Presentations!

Sometimes we get too close to our research. Ok, all of the time we’re probably too close. If you’re like me, you’re fascinated by what you do, and even when things are slow-going, you’re still excited to wake up and think about things.

The problem is, you might spend all day, every day, thinking about specific things, but rarely will others do the same. So, when you have to present, how do you choose your focus? And how do you best present things which must flow sequentially when the ideas are linked conceptually (rather than chronologically)?

These are hard questions to answer, but I’ve been able to synthesize some ideas on how to clearly present the main points for yourself and your audience (once you decide what they are!):

  1. Decide what is important, what your goals are, and how generally the presentation should flow. If you’ve got the ideas sketched out, the presentation will flow more logically and will be constructed faster.
  2. Use color. Do so consistently, in contrasting shades, and with caution. Remember that color can be used to trigger associations (e.g., red for danger), but also keep in mind red/green or other types of colorblindness might prevent seeing distinctions.
  3. Use text sparingly, and when you do, make it easy to read. Use a large enough font to see from the back of the room, and ideally an arial font, as it can be read more easily. Don’t use all caps, as it is actually (for many) harder to read than regular text. Remember that, between text on a slide and what you are saying, audiences will focus on the slide first, so don’t overload it!
  4. Use (high-quality) images. If you can show a picture, the ideas tend to stick better.  Be sure the images are not blurry, though!
  5. Use consistent slide design, but avoid templates. Often we try to make stuff ‘fit’ a template that doesn’t fit the content. Don’t be afraid to make a new one.
  6. Leave space by not cramming every idea, graph, or image onto a single slide. Some may live and die by the “1 min/slide” rule, but if your 1 minute is spent with your audiences’ eyes roaming the slide trying to figure out the point, you’ve failed to convey anything.
  7. Don’t overdo animation. Some is good, but too much can be distracting.
  8. Use the slide sorter and presenter view to discover whether the logical flow of your presentation is as good as you think it is. Often, slides should or can be broken up to help the audience, and putting notes to yourself about the transitions can help you see whether a few words or a whole slide need to be devoted to transitions.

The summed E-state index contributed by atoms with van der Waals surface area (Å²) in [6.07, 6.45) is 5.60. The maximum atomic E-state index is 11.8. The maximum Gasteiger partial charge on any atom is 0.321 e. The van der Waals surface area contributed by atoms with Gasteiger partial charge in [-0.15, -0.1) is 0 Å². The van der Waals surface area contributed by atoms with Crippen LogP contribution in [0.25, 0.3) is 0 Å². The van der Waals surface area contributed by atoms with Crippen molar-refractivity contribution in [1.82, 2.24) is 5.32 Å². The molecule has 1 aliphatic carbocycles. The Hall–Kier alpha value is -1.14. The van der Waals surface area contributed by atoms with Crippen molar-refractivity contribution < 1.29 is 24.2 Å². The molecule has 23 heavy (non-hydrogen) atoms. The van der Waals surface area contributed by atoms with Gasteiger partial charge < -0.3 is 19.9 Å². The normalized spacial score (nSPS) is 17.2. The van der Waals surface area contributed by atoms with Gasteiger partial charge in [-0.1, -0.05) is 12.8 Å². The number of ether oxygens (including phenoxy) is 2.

9. Check spelling and grammar. We all make mistakes. Correct them!
  10. Have a backup, particularly if you have a very large file or are switching devices. Sometimes things won’t display correctly or at all, so be sure you can deliver a lower-tech version and/or explain your presentation even if the slides don’t cooperate.

What tips have you got? Tweet them to me @choosy_female !

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2 thoughts on “Presentations!

  1. prubin73

    Nice list, to which I would add the following.
    1. Subscripts are legible in the first two rows of the room … only.
    2. Tables full of data/results/statistical analysis are legible about one row further back than the subscripts are. (“Legible” does not necessarily mean “of interest”.)
    3. Mathematical notation is wonderfully concise for expressing models in papers, but in presentations it causes catatonia unless supplemented with verbal labels (e.g., “blood pressure = constant times # of stupid questions”).
    4. Important in quantitative disciplines: PDF is your friend, especially if you will be using the first presenter’s laptop. In one track at a conference, I saw empty spaces where presumably math had once lived in about 60% of the presentations, because they were PPT without embedded fonts, and the laptop du jour lacked the required symbol fonts.
    5. Can’t recall who said this, but everyone wants to see the baby; nobody wants to hear the birth. Talk about results/outcomes/conclusions, but leave the details of the proof/experiment/analysis to the paper.

    Reply

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